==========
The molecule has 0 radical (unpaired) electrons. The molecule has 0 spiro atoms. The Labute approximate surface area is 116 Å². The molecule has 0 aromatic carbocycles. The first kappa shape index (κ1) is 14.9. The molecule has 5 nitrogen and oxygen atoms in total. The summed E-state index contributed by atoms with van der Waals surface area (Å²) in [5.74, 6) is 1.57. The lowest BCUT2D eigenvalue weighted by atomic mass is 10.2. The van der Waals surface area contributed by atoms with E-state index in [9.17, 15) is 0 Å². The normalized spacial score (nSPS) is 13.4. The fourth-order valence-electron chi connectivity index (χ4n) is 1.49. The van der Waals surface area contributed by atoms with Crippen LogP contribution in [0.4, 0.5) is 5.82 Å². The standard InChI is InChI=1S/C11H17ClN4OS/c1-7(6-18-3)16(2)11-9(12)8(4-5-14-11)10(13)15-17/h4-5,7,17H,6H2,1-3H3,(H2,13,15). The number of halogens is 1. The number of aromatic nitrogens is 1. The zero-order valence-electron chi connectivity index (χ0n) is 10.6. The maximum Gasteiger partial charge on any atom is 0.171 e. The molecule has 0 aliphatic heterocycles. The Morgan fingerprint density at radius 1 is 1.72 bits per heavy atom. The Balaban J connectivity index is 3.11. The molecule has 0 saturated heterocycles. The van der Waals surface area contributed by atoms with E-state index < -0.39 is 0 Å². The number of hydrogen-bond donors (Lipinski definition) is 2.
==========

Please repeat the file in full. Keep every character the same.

The molecule has 0 radical (unpaired) electrons. The molecule has 0 spiro atoms. The Labute approximate surface area is 116 Å². The molecule has 0 aromatic carbocycles. The first kappa shape index (κ1) is 14.9. The molecule has 5 nitrogen and oxygen atoms in total. The summed E-state index contributed by atoms with van der Waals surface area (Å²) in [5.74, 6) is 1.57. The lowest BCUT2D eigenvalue weighted by atomic mass is 10.2. The van der Waals surface area contributed by atoms with E-state index in [9.17, 15) is 0 Å². The normalized spacial score (nSPS) is 13.4. The fourth-order valence-electron chi connectivity index (χ4n) is 1.49. The van der Waals surface area contributed by atoms with Crippen LogP contribution in [0.4, 0.5) is 5.82 Å². The standard InChI is InChI=1S/C11H17ClN4OS/c1-7(6-18-3)16(2)11-9(12)8(4-5-14-11)10(13)15-17/h4-5,7,17H,6H2,1-3H3,(H2,13,15). The number of halogens is 1. The number of aromatic nitrogens is 1. The zero-order valence-electron chi connectivity index (χ0n) is 10.6. The maximum Gasteiger partial charge on any atom is 0.171 e. The molecule has 0 aliphatic heterocycles. The Morgan fingerprint density at radius 1 is 1.72 bits per heavy atom. The Balaban J connectivity index is 3.11. The molecule has 0 saturated heterocycles. The van der Waals surface area contributed by atoms with E-state index < -0.39 is 0 Å². The number of hydrogen-bond donors (Lipinski definition) is 2.